Ballistics by the inch

The Martini-Henry .577/450

“OK, the Snider was fun. Let’s shoot that Martini-Rossi.”

“Martini & Rossi is a booze brand, dumbass. The rifle is a Martini-Henry.”

“Er … right.”

* * *

OK, I’m not saying that actually happened. But I will admit that historic rifles are not really my thing. Fortunately, my BBTI buddies are more knowledgeable.

The Martini-Henry was the single-shot, breech-loading rifle that succeeded the Snider-Enfield (initially in 1871; our rifle was stamped 1887). Designed from the start to shoot a metallic cartridge, it was quicker to load and fire, faster to reload, and more powerful than the Snider-Enfield. It shot a bottleneck cartridge based on the earlier .577 Snider-Enfield, known as the .577/450, which had a 480gr soft lead bullet of .450 diameter (hence the name) pushed to about 1350fps, for about 1900ft/lbs of energy (about 400ft/lbs more than the Snider-Enfield). Because of the increased velocity/energy and the better ballistic coefficient, it had an effective range out to 1800 yards (for ‘volley fire’ applications).

The Martini-Henry is overall a slimmer, more manageable gun than the Snider-Enfield. It’s about 5″ shorter overall, with a 33″ barrel, and weighs about the same.

The biggest design improvement was that the action functioned by the use of a lever. Pull the lever down, and the block drops down, allowing a feeding ramp to align with the chamber. Insert a cartridge, close the lever, and the block rises and the gun is ready to fire. Here are some images of it:

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Martini-Henry from above.

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Preparing to load.

And here’s the rifle being fired:

 

That’s with the full-power, traditional .577/450 loads. Which, while they’re black powder substitute (and hence a ‘rolling’ impulse), still have quite a bit of recoil.

However, there are cartridge adapters available which allow you to use common .45 Colt ammunition. It’s just a brass (or steel) sleeve with the shape of the .577/450 cartridge into which you insert a .45 Colt round. Here’s a brief clip showing that:

 

And here’s what it’s like to shoot the rifle with the adapter:

 

Much less recoil. And if you’re buying commercial ammo, much less cost.

Shooting the Martini-Henry is easy, and while there is a noticeable amount of recoil with the full .577/450 loads, it’s not bad at all. With the adapter and .45 Colt loads, the recoil is very mild. Hickock45 has a nice “woods walk” with a Martini-Henry of the same vintage here:

Definitely, if you get a chance to shoot one of these rifles, take advantage of it.

Jim Downey

 

 

August 27, 2020 Posted by | black powder, Discussion., historic rifles | , , , , , , | 2 Comments

Shooting an original .577 Snider-Enfield rifle.

Recently the BBTI crew got together to shoot some historic rifles. I’m not going to go into a lot of the details about each rifle, since there is plenty of information available about each online. But I thought I would share a few pics, some video, and my thoughts about each gun.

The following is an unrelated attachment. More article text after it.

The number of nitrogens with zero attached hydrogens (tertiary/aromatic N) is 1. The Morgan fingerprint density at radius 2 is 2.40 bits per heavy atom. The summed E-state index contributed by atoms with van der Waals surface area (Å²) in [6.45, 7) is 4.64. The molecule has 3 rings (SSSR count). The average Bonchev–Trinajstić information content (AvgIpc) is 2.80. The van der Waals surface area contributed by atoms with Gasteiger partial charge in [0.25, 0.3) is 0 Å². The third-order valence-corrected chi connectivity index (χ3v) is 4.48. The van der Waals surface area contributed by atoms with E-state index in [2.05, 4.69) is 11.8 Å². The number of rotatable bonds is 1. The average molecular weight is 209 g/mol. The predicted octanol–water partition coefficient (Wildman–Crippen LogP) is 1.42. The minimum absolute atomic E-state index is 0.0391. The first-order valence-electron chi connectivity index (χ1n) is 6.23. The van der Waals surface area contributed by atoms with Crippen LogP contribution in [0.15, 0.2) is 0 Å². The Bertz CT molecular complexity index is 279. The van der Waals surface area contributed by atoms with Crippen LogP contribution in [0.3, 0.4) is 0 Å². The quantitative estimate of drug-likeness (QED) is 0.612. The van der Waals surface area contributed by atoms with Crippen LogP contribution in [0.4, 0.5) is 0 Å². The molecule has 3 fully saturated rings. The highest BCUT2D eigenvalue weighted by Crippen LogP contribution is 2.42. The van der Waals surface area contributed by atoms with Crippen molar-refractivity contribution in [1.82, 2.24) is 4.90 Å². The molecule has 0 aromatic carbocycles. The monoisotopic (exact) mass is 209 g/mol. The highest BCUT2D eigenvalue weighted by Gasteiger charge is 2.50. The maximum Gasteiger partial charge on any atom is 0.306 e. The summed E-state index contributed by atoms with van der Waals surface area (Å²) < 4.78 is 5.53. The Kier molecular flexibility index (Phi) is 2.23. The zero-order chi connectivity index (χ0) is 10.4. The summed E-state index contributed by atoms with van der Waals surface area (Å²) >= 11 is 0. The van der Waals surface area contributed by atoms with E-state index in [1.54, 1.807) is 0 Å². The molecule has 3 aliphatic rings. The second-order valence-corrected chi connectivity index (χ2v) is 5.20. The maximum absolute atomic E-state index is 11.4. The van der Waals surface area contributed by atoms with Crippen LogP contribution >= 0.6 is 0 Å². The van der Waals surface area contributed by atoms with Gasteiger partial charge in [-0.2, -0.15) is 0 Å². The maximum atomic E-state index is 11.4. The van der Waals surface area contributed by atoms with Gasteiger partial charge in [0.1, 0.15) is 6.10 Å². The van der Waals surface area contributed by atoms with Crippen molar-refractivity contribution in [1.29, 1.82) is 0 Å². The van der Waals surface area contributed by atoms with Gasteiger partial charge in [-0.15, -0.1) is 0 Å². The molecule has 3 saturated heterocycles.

The first is an original British .577 Snider-Enfield rifle. This is the “Mark III” model, and dates back to 1866.

The .577 Snider-Enfield is a single-shot, breech-loading rifle. The Mark III has a lock on the side latch which secures the breech block in place. A side-hammer strikes a diagonal sloping firing pin to ignite the primer on the metallic cartridge. The barrel is about 36″ long, and the overall length of the rifle is 54″.

Here’s the rifle as seen from above:

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.577 Snider-Enfield

Operation is simple: draw the hammer to half cock and unlatch the breech block and flip it open. Drop a cartridge into the “slide”, then push it forward into the chamber. Close the breech block and latch it. When you’re ready to fire, cock the hammer the rest of the way (it has a very short throw, so going to full cock doesn’t take much). Aim, fire. Here, see for yourself:

 

Recoil is fairly mild. The cartridges use a modern black powder substitute, and have the typical black powder smooth impulse rather than the sharp impulse of modern gunpowder. It shoots a 480gr soft lead bullet at about 1200fps, for an energy of about 1500ft/lbs (about half of what a modern hunting rifle has).  Here’s what the cartridge looks like:

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.577 Snider-Enfield cartridge

Note that the fired cartridge case is more straight-walled than the unfired cartridge. The cases stuck in the chamber, and had to be knocked loose with a ramrod to be extracted. But you expect some minor issues like that with a gun that is more than 150 years old.

Overall, it’s really a very pleasant piece of history to shoot. If you get a chance, do so.

 

Jim Downey

 

August 26, 2020 Posted by | black powder, Discussion., historic rifles | , , , , , | 3 Comments